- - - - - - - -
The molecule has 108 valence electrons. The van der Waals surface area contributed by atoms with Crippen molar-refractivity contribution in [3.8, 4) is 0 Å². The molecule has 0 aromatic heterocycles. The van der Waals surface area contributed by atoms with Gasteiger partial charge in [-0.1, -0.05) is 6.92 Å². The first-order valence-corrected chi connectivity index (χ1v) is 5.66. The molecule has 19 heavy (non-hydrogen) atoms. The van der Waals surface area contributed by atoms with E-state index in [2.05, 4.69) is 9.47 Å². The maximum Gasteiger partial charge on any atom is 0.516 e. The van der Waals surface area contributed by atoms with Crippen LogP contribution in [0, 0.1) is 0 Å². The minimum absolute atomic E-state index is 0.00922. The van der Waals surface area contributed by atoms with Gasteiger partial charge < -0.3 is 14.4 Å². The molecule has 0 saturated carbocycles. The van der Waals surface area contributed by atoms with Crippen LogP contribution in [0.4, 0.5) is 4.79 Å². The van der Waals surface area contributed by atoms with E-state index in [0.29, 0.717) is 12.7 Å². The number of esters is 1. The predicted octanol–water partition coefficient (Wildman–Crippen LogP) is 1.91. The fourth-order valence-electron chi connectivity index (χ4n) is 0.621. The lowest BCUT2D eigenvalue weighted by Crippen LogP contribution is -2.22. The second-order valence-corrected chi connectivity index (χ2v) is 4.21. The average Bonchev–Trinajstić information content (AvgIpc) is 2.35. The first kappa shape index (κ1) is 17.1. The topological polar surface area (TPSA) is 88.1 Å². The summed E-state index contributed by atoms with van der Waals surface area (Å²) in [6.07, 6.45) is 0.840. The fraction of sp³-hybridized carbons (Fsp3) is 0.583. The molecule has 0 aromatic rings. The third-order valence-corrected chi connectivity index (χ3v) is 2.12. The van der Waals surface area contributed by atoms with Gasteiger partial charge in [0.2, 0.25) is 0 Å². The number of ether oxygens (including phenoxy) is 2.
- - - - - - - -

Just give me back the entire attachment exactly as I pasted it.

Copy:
The molecule has 108 valence electrons. The van der Waals surface area contributed by atoms with Crippen molar-refractivity contribution in [3.8, 4) is 0 Å². The molecule has 0 aromatic heterocycles. The van der Waals surface area contributed by atoms with Gasteiger partial charge in [-0.1, -0.05) is 6.92 Å². The first-order valence-corrected chi connectivity index (χ1v) is 5.66. The molecule has 19 heavy (non-hydrogen) atoms. The van der Waals surface area contributed by atoms with E-state index in [2.05, 4.69) is 9.47 Å². The maximum Gasteiger partial charge on any atom is 0.516 e. The van der Waals surface area contributed by atoms with Crippen LogP contribution in [0, 0.1) is 0 Å². The minimum absolute atomic E-state index is 0.00922. The van der Waals surface area contributed by atoms with Gasteiger partial charge < -0.3 is 14.4 Å². The molecule has 0 saturated carbocycles. The van der Waals surface area contributed by atoms with Crippen LogP contribution in [0.4, 0.5) is 4.79 Å². The van der Waals surface area contributed by atoms with E-state index in [0.29, 0.717) is 12.7 Å². The number of esters is 1. The predicted octanol–water partition coefficient (Wildman–Crippen LogP) is 1.91. The fourth-order valence-electron chi connectivity index (χ4n) is 0.621. The lowest BCUT2D eigenvalue weighted by Crippen LogP contribution is -2.22. The second-order valence-corrected chi connectivity index (χ2v) is 4.21. The average Bonchev–Trinajstić information content (AvgIpc) is 2.35. The first kappa shape index (κ1) is 17.1. The topological polar surface area (TPSA) is 88.1 Å². The summed E-state index contributed by atoms with van der Waals surface area (Å²) in [6.07, 6.45) is 0.840. The fraction of sp³-hybridized carbons (Fsp3) is 0.583. The molecule has 0 aromatic rings. The third-order valence-corrected chi connectivity index (χ3v) is 2.12. The van der Waals surface area contributed by atoms with Gasteiger partial charge in [0.2, 0.25) is 0 Å². The number of ether oxygens (including phenoxy) is 2.